Public Policy Highlights
2019 proved to be another busy year for our advocacy and policy work. The Chamber welcomed high-profile guests including BC Minister of Finance and Deputy Premier, Carole James; Canada’s Minister of Small Business and Export Promotion, Mary Ng; BC’s Leader of the Official Opposition, Andrew Wilkinson; and Conservative Party Immigration Critic Michelle Rempel. The Chamber made significant breakthroughs on the issue of commercial property tax spikes, culminating with a Private Member’s Bill and eventually a set of interim measures proposed by the provincial government. We engaged in consultations on the Living Wage, and led the Chamber network in successfully opposing harmful changes to the Employment Standards Act. We were pleased to support a number of projects including the Westport Village development in Port Moody and the Roberts Bank Terminal 2 expansion project to upgrade our trade infrastructure. With the BC Chamber we leveraged the Mind Reader Program which has given us access to cutting edge data about our local business community to help in advocacy. Finally, we hosted two packed All-Candidates Debates during the 2019 Federal Election campaign, and for the first time ever we performed live polling of the audience on the issues that mattered to them.
2018 saw the Chamber’s advocacy efforts re-energized at all levels of government. We welcomed a number of high-profile guests to discuss issues of concern among our Chamber members including BC Premier John Horgan, BC Liberal Leader Andrew Wilkinson, Conservative Party of Canada Leader Andrew Scheer, (former) Canadian Minister of International Trade Francois-Philip Champagne, and BC Minister of Labour Harry Bains. The Chamber advocated for solutions on a number of issues adding costs to businesses in our communities including the new Employer Health Tax, commercial property tax spikes due to rapidly rising real estate prices or zoning changes, and proposed changes to the Employment Standards Act and Labour Relations Code. We also engaged with two Task Forces: The Small Business Task Force where we shared recommendations to reduce potential barriers to success and support opportunities for growth for small business; and the 3030 Gordon Shelter Task Force helping to deal with business concerns stemming from the opening of the 3030 Gordon Shelter in Coquitlam. The Chamber closed off the year by hosting 3 successful All Candidates Debates during the 2018 municipal elections and a Panel Discussion on the Electoral Reform Referendum.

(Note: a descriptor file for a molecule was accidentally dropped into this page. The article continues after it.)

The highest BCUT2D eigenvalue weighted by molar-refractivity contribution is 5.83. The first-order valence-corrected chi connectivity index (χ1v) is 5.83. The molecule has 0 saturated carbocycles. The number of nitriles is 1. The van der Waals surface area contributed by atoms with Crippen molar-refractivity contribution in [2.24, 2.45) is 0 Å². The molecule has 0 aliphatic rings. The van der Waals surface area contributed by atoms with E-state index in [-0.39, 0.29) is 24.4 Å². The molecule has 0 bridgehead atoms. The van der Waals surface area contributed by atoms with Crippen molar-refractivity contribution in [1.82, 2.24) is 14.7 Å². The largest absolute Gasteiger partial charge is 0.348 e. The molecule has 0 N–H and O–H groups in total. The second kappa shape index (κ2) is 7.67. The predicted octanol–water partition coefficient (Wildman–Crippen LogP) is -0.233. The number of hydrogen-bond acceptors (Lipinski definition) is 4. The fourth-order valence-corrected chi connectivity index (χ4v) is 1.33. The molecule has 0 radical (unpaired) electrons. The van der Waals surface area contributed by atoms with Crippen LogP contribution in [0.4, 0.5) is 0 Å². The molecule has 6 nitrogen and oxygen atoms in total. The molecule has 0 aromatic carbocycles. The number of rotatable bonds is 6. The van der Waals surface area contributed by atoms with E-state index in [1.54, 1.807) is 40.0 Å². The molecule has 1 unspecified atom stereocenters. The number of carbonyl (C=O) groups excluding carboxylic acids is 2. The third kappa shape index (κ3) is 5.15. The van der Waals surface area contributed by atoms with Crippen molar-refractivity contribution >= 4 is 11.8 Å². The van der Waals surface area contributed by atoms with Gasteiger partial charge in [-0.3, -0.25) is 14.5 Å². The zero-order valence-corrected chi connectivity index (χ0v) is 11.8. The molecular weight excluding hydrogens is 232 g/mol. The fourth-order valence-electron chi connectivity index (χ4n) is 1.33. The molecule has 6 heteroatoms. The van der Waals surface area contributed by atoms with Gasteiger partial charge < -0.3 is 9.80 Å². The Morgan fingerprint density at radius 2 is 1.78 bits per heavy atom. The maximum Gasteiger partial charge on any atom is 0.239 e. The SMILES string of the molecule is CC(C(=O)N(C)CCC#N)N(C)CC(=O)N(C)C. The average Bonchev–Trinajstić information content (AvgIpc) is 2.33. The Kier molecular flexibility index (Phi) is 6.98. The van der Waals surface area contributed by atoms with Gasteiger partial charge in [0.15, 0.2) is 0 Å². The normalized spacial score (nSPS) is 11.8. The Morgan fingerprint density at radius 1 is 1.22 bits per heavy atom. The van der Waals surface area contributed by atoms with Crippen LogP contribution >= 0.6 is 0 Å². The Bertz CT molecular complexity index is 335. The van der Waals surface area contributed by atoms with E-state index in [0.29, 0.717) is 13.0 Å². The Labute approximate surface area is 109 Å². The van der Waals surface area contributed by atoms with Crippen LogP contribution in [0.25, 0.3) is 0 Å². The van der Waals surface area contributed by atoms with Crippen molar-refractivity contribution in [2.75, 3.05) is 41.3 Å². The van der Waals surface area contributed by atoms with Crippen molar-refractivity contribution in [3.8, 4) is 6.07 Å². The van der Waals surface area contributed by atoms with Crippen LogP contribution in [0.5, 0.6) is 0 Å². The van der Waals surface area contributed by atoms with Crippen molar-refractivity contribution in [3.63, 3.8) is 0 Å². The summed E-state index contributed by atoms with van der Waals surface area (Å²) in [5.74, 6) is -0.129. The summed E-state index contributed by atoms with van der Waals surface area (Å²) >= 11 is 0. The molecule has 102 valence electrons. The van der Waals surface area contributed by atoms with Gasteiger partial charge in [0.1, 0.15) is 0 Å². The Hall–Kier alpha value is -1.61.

This year saw the Chamber become more involved with issues of land use and development in the Tri-Cities. We presented City Councils and developers with our recommendations on a number of proposals including the moratorium on the Austin Heights region, the Andres Wines redevelopment in Port Moody, and on the strategic vision for the future Ioco lands development. The Chamber also liaised with the Ministry of Transportation on the proposed changes to the Barnet Highway Interchange and provided input into how to best work with local members to minimize the effects of traffic disruption. Our big advocacy push this year was on the small businesses tax changes that the Federal Government announced at the end of summer. The Chamber came out strongly against the changes, conducted an information session for our members, a round table with local MP Ron McKinnon, and a letter-writing campaign to MP Ron McKinnon, Prime Minister Justin Trudeau, and Minister Bill Morneau which resulted in excess of 150 letters from MP McKinnon’s riding. The result of this outcry from small business across Canada led to a favourable revision of the proposed taxes.